The cross-disciplinary group at both universities had previously looked at an ice-free surface inspired by the water-repellent lotus leaf, but this technique can fail in high humidity as the surface textures become coated with condensation and frost. SLIPS, however, consists of a molecularly flat lubricating film that overlays a nanostructured solid, which holds the lubricant in place. Water droplets find it difficult to gain any purchase on the film so they slide off easily.

The first SLIPS invention disclosure dates back to 2010 and marked a major milestone in the technology's development. As mentioned-above SLIPS was invented to address the performance shortfalls of traditional "Lotus Leaf Effect" surfaces that attempt to achieve omniphobic properties but fail to deliver: they are unstable under extreme temperature and pressure conditions; they are not truly omniphobic (for example, they are not suitable for low-surface-tension liquids); they are not optically transparent; and they are fragile and easily damaged.

SLIPS is a truly omniphobic, highly repellent surface with optical transparency, scratch-resistance, self-repair, and self-cleaning characteristics that can operate under extreme environmental conditions.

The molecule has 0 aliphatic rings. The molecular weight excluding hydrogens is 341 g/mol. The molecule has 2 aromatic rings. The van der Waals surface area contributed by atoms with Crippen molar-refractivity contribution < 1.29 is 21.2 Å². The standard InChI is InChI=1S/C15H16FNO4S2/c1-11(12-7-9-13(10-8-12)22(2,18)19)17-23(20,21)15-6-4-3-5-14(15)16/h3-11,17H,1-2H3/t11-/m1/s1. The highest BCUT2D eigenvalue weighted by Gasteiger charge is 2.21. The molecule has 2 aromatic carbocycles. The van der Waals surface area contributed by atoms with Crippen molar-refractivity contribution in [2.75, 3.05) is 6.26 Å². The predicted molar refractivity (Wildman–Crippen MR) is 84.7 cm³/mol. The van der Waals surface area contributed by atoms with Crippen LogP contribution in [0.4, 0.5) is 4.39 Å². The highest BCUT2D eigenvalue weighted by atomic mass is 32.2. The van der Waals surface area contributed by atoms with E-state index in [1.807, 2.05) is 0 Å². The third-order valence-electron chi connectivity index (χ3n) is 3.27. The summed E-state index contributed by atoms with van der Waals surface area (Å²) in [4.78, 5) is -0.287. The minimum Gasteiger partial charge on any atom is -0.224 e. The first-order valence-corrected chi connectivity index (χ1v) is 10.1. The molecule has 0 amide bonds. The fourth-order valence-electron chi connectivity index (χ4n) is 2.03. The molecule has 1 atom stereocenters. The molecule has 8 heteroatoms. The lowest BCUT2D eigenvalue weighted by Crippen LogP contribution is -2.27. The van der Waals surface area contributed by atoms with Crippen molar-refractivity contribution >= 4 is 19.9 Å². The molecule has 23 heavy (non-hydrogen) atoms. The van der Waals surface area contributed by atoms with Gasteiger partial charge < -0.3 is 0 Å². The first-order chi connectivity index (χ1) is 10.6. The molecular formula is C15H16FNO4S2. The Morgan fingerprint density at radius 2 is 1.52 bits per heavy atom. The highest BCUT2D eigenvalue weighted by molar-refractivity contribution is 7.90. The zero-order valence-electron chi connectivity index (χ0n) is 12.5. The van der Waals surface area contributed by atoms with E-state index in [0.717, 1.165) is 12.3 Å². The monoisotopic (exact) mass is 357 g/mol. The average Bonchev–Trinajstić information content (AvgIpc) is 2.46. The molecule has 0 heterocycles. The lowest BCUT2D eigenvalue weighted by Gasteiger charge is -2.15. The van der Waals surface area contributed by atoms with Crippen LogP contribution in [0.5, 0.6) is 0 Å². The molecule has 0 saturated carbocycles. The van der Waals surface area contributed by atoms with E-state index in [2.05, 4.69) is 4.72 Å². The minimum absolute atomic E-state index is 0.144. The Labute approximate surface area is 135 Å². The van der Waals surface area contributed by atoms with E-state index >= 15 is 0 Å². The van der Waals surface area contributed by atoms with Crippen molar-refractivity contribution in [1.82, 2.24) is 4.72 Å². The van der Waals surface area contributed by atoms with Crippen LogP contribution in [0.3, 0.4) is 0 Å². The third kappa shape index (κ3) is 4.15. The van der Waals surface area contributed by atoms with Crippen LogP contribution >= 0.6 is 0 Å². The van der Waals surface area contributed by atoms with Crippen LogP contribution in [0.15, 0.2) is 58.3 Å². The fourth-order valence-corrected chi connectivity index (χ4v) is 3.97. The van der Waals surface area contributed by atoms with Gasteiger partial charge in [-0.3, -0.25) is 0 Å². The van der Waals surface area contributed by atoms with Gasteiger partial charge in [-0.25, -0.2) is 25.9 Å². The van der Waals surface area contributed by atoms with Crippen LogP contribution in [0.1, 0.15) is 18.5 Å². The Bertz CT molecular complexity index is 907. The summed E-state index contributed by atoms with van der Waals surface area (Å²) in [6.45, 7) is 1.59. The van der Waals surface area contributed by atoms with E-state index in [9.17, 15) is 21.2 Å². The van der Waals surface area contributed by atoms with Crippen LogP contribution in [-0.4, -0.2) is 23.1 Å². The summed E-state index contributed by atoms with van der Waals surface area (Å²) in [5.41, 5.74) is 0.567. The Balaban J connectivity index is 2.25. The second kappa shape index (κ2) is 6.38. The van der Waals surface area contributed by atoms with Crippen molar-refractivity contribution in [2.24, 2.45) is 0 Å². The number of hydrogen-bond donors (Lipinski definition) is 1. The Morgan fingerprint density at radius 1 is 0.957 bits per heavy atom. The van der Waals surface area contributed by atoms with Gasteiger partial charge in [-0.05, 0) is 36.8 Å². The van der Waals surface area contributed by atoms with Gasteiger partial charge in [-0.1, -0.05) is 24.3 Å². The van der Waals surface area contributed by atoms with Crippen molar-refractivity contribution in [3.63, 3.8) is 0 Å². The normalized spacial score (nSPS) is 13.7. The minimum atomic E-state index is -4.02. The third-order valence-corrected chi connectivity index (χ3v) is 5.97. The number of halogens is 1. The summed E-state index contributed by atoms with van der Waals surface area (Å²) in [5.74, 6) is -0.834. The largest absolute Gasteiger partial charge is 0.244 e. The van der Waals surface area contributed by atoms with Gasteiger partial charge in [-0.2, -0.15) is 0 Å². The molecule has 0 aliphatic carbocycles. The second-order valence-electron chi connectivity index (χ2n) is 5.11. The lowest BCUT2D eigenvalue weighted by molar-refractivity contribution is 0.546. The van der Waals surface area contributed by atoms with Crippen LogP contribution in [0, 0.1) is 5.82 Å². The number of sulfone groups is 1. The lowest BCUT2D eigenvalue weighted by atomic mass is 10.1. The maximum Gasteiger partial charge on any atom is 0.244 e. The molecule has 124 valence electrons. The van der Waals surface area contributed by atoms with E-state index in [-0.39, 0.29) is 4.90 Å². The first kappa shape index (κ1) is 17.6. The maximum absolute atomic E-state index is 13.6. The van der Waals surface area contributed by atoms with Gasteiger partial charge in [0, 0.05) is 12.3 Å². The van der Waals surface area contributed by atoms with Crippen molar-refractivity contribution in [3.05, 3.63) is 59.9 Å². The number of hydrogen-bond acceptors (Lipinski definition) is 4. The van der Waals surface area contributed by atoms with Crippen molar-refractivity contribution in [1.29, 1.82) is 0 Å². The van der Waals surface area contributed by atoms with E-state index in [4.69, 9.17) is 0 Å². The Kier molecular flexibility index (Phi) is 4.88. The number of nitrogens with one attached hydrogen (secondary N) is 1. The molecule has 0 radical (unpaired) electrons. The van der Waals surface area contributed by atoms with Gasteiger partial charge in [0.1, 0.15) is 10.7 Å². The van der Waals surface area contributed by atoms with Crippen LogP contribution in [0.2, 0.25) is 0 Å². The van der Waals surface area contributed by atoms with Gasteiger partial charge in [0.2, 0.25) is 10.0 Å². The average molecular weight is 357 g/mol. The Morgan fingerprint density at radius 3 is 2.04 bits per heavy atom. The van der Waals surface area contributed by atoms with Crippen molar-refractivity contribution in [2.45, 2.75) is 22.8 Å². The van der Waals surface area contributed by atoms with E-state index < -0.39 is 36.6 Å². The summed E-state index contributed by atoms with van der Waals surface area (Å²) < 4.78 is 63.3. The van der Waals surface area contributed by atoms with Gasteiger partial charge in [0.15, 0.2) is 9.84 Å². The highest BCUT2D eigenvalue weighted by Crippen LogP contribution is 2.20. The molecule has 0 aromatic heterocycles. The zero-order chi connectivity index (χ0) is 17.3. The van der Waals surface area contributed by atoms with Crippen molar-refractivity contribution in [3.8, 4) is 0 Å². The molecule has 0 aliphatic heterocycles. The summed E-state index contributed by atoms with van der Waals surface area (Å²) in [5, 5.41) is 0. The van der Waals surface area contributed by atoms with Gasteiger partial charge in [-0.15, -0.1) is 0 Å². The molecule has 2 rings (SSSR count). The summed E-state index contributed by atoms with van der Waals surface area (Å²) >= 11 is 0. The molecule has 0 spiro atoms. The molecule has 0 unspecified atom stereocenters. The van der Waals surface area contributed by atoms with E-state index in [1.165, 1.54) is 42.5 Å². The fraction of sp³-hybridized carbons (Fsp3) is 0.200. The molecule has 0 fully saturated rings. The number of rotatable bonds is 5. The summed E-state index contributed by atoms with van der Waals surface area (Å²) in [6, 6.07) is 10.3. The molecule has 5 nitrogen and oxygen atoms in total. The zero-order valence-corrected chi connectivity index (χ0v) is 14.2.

The SLIPS design concept was inspired by the carnivorous Nepenthes pitcher plant: it uses rain to transform its solid surface into a microscopically thin, smooth and slippery immobilized "sea" of water. The plant's surface is now friction-free, and any insect crawling on it loses all traction and slides right into the center of the plant to be digested as food.

Learning from the pitcher plant, SLIPS transforms a solid surface into a microscopically thin, smooth and friction-free immobilized "sea" of lubricant (the lubricant is water in the case of the pitcher plant). This is done through our proprietary combination of nanoscale surface textures, surface chemistry, and a liquid lubricant that can then be "woven" and immobilized on almost any kind of surface. The surface preparation and the choice of lubricant are matched to form a system that is customized for the particular material and for its intended application.

SLIPS has been internationally recognized and highlighted since it was first disclosed in 2010 and presented publicly by inventor Joanna Aizenberg in June 2011 at the Nanotech Innovation Forum in Boston.

All in all SLIPS is destined for application in the offshore wind energy sector, which would definitely be a benefit to all offshore wind farm operators. 

For more information on SLIPS, please view the following video:

Photos: Courtesy of Vestas Wind Systems A/S and SLIPS Technology

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Source:
SLIPS Technologies
Author:
Edited by Trevor Sievert, Online Editorial Journalist / by SLIPS Technologies Staff
Email:
ts@windfair.net
Link:
w3.windfair.net